The Good Old Days of Cinema
In the Good Old Days of Cinema and how different the world was back then, for many in the audience would have been there from the era of the hand cranked silent projector, most likely using limelight, in a tent or small hall. People born before the turn of the century, who also experienced the first primitive aircraft with joyrides by pioneers in the field, in a cloth covered biplane.
It was not long after the introduction of radio, requiring a long outside aerial and battery powered wireless to pick up either 6WF in Perth or 6WA in Wagin, the most powerful transmitters covering the south west.
The shared line telephone serviced by a lady at a switchboard who could listen in on all the business whilst seeking gossip… for there were no dial telephones back then.
It was also in the midst of the Great Depression and the onslaught of WWII.
Most of the rural folk lived without electricity, piped water or even septic tanks… instead serviced by wood fuelled stoves, the kerosine lantern, a windmill and rainwater tank with a thunder box outback. Old newspapers filled the role of toilet paper.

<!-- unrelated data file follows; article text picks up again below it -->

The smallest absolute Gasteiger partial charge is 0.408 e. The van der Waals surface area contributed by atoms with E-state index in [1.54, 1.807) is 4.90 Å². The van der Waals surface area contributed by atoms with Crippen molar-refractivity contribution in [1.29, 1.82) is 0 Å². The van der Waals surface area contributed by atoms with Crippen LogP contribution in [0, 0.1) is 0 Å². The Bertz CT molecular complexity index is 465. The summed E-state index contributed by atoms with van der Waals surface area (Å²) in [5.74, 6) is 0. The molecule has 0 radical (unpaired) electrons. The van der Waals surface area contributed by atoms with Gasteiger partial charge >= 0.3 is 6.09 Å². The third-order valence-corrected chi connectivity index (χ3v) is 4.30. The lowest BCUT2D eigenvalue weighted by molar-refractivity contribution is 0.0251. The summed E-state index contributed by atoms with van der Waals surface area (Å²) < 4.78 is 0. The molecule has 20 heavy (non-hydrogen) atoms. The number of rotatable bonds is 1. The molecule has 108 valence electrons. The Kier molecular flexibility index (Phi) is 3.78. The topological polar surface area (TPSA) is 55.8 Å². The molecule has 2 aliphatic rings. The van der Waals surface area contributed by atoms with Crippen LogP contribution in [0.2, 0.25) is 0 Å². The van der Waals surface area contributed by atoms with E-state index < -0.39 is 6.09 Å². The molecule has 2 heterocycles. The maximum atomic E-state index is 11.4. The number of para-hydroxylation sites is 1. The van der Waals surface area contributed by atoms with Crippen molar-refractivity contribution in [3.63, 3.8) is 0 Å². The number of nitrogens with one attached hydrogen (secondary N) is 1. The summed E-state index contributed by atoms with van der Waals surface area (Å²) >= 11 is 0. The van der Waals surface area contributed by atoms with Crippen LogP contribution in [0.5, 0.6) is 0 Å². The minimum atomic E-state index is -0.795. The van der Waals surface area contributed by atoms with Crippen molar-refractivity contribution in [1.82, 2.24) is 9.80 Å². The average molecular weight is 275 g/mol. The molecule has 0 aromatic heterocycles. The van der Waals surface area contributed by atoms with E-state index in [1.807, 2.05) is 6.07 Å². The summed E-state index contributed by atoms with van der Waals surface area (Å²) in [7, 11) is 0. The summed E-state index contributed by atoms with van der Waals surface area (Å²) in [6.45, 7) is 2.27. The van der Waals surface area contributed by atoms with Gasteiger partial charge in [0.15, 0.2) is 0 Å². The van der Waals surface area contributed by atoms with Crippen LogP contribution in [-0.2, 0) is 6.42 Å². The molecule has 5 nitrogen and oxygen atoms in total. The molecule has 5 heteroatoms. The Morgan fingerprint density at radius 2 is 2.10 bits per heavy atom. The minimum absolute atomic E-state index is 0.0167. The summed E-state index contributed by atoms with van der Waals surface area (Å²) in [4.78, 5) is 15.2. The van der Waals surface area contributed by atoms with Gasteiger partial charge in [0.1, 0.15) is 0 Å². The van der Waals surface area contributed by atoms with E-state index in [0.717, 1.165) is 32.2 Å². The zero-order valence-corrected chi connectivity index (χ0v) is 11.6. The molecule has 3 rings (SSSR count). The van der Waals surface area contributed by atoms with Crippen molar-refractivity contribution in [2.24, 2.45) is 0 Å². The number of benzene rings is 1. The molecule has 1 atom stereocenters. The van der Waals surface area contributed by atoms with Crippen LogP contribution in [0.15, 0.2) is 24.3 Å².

The country folk were fortunate in living off the land, being able to grow their own produce during an era of shortage and rationing.
Petrol was also in short supply, requiring the use of gas producing charcoal burners to fuel vehicles.
The occasional horse remained a means of transport, though increasingly rare, with horse troughs still in prominent spots in Perth and men walking the streets collecting the manure, as policemen stood on city street corners directing traffic.
The city streets and suburbs were also littered with overhead telephone, electricity, tram and trolley bus wires.
Advertising also polluted the main streets.
Many of the gold rush era buildings were now in need of a coat of paint, whilst the corrugated iron roofs could be seen rusting, by those who frequented the Boans Cafeteria to eat simple meals, drink tea that had been stewed for ages and enjoy the vista.
Every building was polluted to some degree by cigarette smoke, as this prolific practice was the norm.
They were the good old days.